Alex Butler decides to come clean and tell you that she has ‘imposter syndrome’.
At no point in my career have I ever felt that I’m ‘there’ yet. That I’ve made it. Mastered my role. I have never felt comfortable in my own skin. It’s almost been worse since I went independent. The very act of having to promote myself seems to feed the paranoia that someone will find me out very soon.
It’s the little voice inside my head saying that I’m not as good as everyone else that seems to think that I just got lucky, and any moment now I’ll be found out and outed.
Sadly, Imposter Syndrome often stops us really enjoying our good moments because we’re worried it can’t last.
Getting over yourself
I wonder whether that’s actually a good thing, or whether I should find a way to get over myself.
“Imposter syndrome” is much more common that you might think and even for people that the rest of the world might see as successful. You might recognise some names in this article from Caroline Dowd-Higgins recently on The Huffington Post. She reckons that there are ways to manage your feelings of being a fraud, but the worry about being unmasked actually has its upsides.
“There are high-achieving celebrity impostor syndrome sufferers including Tina Fey, Maya Angelou, and Sheryl Sandberg, who have all openly admitted to feeling like an impostor at some point during their careers,” If the likes of Facebook’s COO suffers from occasionally feeling like she’s faking it, no wonder so many of us experience imposter syndrome.
I’ll regularly brush off compliments and downplaying my achievements, saying that I was ‘in the right place at the right time’, only one of a team, or that ‘anyone could have done it’. I hate bragging. But there’s a fine line between self-deprecation and self-destruction.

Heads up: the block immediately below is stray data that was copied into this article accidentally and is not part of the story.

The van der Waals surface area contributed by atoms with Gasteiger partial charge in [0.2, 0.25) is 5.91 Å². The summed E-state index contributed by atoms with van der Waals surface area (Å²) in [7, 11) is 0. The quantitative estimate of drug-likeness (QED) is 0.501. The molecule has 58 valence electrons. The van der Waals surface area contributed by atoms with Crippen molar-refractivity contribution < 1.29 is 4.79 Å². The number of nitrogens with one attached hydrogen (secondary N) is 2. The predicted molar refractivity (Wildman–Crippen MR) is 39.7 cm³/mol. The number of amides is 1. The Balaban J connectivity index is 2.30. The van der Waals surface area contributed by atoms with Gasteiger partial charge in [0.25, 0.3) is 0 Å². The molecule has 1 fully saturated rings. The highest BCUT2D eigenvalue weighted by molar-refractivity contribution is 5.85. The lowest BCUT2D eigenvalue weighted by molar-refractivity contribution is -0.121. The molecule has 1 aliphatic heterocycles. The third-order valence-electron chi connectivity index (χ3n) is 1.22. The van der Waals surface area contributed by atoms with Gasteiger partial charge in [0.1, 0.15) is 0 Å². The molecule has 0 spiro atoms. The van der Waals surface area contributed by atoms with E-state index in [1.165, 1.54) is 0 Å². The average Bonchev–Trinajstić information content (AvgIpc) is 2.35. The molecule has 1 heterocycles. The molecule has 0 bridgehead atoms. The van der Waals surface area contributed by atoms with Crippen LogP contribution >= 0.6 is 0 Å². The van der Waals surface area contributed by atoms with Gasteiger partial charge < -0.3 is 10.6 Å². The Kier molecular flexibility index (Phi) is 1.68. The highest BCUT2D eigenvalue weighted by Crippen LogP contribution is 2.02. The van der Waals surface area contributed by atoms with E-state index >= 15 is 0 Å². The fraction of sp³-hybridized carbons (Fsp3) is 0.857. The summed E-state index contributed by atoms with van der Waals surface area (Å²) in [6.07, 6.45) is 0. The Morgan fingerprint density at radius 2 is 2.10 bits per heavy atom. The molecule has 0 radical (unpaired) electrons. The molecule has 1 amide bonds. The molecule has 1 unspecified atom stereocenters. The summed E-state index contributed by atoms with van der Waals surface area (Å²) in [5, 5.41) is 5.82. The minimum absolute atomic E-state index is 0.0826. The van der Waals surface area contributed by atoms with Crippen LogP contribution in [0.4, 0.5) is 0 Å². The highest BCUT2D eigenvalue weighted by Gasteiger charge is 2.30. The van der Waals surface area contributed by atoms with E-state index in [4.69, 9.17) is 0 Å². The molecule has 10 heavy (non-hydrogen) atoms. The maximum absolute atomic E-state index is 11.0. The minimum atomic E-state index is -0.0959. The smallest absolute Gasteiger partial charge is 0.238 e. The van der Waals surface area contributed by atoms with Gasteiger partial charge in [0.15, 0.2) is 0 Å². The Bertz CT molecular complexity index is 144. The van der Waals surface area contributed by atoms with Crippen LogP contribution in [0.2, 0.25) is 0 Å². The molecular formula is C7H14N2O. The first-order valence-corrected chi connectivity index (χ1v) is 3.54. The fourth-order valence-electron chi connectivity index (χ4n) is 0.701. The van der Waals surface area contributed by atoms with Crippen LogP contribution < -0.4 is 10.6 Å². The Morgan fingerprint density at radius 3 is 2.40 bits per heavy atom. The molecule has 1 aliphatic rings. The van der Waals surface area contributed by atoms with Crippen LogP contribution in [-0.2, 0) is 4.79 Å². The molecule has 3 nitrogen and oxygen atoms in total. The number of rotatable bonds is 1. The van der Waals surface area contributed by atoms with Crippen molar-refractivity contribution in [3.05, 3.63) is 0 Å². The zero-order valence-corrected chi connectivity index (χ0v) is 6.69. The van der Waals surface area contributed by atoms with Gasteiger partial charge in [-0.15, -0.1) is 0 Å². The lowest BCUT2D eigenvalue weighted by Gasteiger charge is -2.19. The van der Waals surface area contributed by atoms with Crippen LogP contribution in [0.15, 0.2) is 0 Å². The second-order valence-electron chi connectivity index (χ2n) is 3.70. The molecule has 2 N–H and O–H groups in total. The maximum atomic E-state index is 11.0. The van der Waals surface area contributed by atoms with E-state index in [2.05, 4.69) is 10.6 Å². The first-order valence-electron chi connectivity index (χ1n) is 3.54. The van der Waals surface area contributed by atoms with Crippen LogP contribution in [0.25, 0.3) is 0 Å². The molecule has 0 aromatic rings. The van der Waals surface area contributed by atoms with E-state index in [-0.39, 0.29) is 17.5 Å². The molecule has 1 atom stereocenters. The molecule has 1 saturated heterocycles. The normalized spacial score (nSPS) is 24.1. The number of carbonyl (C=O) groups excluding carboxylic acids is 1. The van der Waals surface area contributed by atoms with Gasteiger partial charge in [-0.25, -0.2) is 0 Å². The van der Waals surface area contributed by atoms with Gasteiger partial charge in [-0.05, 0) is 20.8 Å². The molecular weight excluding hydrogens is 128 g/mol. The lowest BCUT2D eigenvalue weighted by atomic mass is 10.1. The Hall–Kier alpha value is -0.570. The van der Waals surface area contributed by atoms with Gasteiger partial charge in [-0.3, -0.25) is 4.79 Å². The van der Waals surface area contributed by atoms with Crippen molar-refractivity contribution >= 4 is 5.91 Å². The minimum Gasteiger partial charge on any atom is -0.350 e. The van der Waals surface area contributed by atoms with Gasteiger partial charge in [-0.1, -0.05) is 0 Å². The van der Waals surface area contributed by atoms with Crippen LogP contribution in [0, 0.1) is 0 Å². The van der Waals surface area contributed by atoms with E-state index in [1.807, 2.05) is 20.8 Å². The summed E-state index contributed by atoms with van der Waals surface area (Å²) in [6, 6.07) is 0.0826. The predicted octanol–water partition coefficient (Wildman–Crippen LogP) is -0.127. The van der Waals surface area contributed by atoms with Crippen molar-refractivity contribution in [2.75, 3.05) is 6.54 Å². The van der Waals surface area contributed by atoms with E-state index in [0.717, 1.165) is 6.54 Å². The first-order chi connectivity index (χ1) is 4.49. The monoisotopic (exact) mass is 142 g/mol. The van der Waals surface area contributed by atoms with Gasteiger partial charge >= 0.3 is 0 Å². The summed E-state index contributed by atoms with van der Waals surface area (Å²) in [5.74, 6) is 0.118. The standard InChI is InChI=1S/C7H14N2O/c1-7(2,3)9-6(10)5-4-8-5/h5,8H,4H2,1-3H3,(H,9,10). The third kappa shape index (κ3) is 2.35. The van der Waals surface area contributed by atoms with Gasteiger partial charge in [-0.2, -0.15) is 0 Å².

How do I cure my imposter syndrome?
I have searched everywhere for the answer to this, but the general consensus of opinion is that it might actually work in your favour.
Dr. Valerie Young, author of The Secret Thoughts of Successful Women: Why Capable People Suffer from the Impostor Syndrome and How to Thrive in Spite of It, advises that “when you feel yourself sliding into competence extremism, recognize it for what it is. Then make a conscious decision to stop and really savour those exhilarating mental high points and forgive yourself for the inevitable lulls.”
“The beauty of the impostor syndrome is you vacillate between extreme egomania and a complete feeling of: ‘I’m a fraud! Oh God, they’re on to me! I’m a fraud!’ So you just try to ride the egomania when it comes and enjoy it, and then slide through the idea of fraud,” writes Young in her book.
Indeed, many might say that feeling drives you to better things. It creates restlessness and a desire to keep being better at what you do.
The mark of success
Have you noticed something though? You are far less likely to hear less competent people say that they think they are a fraud. Oh no. They will bluster through making it up as they go along with impunity and a confident smile of authority.
A very wise mentor once asked if I only responded to job advertisements when I could tick all the competence boxes rather than a handful. She remarked that in her experience, as a senior manager that wasn’t true of some of the people we thought were quite successful in the business.
Perhaps we are overemphasizing the accomplishments of others and vastly underestimating either general ordinariness or the failures other successful people experience on their way to success.
So don’t stress if you feel like an impostor sometimes. You’re in good company, you’re probably wrong in your fears, and, on the contrary, are probably doing rather well. All you need to do is ride out that feeling of faking it.